Zika Virus Advice
The Maltese Health Promotion and Disease Prevention Directorate has issued advice regarding controlling the spread of Zika Virus.
Zika Virus Explained
The international situation regarding Zika infection is spreading with more countries being affected. There have been no cases of Zika which were infected in Europe and in Malta there has been only one imported case, which was isolated as per international guidelines.
One of the main measures for control is to control mosquito breeding sites. The general public is being encouraged to take measures in their homes to prevent the proliferation of mosquitoes.
All larval stages of mosquitoes need water in order to proliferate. Each female mosquito may lay as many as 200 eggs that will transform into larvae, and then into mosquitoes after approximately 10 – 12 days. The control of this mosquito is based on controlling the places where they lay their eggs which are close to where people are being bitten.
- Remove any water-filled container like flower plates, old buckets, food containers and tires;
- Any puddles, inlets to showers and drainage systems should be drained not to allow water to stagnate for more than 3 days, or treated with chlorine;
- Gutters should be kept clean of fallen leaves and other debris so that water does not collect in them;
- Man-made outdoor water features, especially fish ponds may contain fish and/or grasshoppers as these are known to feed on the mosquito’s immature stages;
- Any standing water in pools, catchment basins, etc, that cannot be drained or dumped can be periodically treated with properly labelled insecticide;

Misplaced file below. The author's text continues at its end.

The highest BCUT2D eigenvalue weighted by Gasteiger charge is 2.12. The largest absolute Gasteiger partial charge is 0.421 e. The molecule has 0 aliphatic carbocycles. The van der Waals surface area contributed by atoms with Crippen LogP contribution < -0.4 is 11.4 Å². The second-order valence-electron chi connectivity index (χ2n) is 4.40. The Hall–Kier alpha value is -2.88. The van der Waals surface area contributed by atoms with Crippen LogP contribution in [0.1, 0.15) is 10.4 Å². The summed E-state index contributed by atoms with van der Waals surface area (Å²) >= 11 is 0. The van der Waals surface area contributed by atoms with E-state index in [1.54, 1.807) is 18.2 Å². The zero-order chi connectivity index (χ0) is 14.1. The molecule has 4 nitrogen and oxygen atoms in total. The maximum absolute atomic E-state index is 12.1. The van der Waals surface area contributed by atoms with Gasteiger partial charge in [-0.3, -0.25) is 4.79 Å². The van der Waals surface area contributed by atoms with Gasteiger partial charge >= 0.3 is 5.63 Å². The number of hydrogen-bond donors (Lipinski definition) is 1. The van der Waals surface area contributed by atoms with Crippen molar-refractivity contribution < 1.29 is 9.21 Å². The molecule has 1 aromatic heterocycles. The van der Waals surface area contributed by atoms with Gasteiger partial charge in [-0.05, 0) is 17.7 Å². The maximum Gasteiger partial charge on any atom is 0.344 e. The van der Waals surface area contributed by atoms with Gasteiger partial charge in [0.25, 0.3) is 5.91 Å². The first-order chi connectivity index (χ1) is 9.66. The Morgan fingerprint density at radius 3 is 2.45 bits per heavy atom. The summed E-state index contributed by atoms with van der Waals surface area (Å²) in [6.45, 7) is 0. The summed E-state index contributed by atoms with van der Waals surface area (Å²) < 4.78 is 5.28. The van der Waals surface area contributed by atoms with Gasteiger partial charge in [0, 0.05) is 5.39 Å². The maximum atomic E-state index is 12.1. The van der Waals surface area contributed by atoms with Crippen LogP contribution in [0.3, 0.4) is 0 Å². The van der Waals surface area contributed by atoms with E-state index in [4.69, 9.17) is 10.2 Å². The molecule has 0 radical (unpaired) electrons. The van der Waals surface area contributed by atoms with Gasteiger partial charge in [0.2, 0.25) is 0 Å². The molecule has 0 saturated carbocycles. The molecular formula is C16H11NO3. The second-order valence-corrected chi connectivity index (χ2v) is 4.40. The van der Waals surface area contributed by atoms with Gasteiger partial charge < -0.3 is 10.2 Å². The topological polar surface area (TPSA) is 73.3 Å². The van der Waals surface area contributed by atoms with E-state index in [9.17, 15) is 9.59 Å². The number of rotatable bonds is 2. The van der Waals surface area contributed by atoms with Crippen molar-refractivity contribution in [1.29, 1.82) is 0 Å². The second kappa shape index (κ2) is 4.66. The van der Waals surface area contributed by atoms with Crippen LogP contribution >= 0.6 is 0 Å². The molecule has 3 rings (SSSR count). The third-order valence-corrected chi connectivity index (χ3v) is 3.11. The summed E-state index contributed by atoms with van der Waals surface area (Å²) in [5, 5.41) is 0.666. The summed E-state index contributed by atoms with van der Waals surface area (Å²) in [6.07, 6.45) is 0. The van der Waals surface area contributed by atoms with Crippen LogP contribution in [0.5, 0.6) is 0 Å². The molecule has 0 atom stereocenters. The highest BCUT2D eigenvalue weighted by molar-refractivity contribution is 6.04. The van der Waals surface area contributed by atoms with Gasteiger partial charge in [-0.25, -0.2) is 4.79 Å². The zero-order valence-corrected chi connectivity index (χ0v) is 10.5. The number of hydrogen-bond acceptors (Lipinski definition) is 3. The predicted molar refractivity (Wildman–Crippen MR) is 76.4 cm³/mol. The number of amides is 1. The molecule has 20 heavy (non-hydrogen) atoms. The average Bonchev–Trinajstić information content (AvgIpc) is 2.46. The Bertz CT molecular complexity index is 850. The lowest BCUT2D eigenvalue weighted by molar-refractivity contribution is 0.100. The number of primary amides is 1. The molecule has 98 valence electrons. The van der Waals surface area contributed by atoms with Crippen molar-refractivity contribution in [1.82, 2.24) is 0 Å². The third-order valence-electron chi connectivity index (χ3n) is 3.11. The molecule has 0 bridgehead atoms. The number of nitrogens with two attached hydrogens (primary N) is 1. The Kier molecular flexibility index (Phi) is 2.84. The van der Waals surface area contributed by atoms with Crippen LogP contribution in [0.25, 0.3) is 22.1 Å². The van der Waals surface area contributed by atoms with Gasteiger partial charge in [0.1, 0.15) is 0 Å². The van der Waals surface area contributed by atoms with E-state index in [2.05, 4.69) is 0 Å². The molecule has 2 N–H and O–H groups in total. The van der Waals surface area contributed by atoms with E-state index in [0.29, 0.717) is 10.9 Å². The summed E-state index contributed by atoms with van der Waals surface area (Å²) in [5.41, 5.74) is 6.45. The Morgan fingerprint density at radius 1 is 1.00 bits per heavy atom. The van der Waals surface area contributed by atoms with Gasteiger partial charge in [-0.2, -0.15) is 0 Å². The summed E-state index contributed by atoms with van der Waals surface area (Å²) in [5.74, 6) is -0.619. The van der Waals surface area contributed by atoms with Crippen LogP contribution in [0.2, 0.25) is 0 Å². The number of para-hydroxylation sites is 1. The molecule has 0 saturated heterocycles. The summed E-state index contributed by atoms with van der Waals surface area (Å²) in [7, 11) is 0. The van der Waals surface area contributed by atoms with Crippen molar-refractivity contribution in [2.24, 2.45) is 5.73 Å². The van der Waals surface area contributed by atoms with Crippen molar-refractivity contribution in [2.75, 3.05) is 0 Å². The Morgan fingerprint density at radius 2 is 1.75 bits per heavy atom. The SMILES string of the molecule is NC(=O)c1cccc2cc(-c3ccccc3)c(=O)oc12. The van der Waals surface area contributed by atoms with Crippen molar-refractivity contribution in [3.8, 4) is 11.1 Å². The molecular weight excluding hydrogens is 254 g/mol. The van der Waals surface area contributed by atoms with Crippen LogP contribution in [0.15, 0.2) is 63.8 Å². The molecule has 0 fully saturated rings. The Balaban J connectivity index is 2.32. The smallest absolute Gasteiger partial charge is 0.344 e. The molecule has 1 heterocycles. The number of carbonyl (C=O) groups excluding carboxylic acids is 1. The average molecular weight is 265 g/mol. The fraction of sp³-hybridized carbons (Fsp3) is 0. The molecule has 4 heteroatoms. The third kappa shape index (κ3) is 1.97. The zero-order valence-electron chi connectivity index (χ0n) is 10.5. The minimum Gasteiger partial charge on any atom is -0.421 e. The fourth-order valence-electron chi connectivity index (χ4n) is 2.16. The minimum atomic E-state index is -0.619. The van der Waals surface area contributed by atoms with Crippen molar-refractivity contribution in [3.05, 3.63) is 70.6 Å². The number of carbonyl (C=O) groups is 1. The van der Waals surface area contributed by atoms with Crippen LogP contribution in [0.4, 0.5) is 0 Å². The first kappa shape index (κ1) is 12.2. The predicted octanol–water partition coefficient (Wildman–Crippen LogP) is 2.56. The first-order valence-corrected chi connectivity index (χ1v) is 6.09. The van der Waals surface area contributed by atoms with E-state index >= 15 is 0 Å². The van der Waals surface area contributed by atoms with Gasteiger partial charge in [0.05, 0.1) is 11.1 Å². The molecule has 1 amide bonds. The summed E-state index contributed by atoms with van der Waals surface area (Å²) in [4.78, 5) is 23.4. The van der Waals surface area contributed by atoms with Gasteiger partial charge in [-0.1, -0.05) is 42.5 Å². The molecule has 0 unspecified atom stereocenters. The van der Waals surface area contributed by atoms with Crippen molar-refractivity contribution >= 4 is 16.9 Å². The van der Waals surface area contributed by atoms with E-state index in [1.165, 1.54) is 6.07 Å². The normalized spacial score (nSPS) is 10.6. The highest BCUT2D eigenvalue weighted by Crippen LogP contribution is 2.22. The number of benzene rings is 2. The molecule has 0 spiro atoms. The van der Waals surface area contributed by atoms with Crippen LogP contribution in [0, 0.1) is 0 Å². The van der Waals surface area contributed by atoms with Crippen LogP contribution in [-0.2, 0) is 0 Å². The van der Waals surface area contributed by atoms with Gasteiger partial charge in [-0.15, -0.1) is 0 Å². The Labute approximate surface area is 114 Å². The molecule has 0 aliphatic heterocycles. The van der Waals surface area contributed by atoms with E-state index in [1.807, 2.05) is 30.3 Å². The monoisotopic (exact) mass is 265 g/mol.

- Maintenance of swimming pools: Keep empty if not in use or regularly maintained with chlorine;
- Water tanks, wells and reservoirs are to be kept covered.
It is important to prevent being bitten by taking these measures:
- Be sure door and window screens fit tightly and are in good state;
- Wear socks, shoes, long trousers sand a long-sleeved shirt when outdoors for long periods of time, and when mosquitoes are most active. Clothing should be made of tightly woven materials to keep mosquitoes away from the skin;
- Use mosquito netting when sleeping outdoors or in an unscreened structure, and to protect infants when outdoors;
- When it is necessary to be outdoors, insect repellent should be applied regularly as indicated on the product’s label. Insect repellents containing DEET are recommended for adults and children over 3 months of age;
- Use fans – mosquitoes are weak fliers and a strong wind produced by a fan not only keeps them from flying but diffuses chemical cues they use to locate blood meals.
People travelling to affected areas are reminded to take such necessary precautions to prevent being bitten by mosquitoes. For more information, one may contact the helpline on 21324086.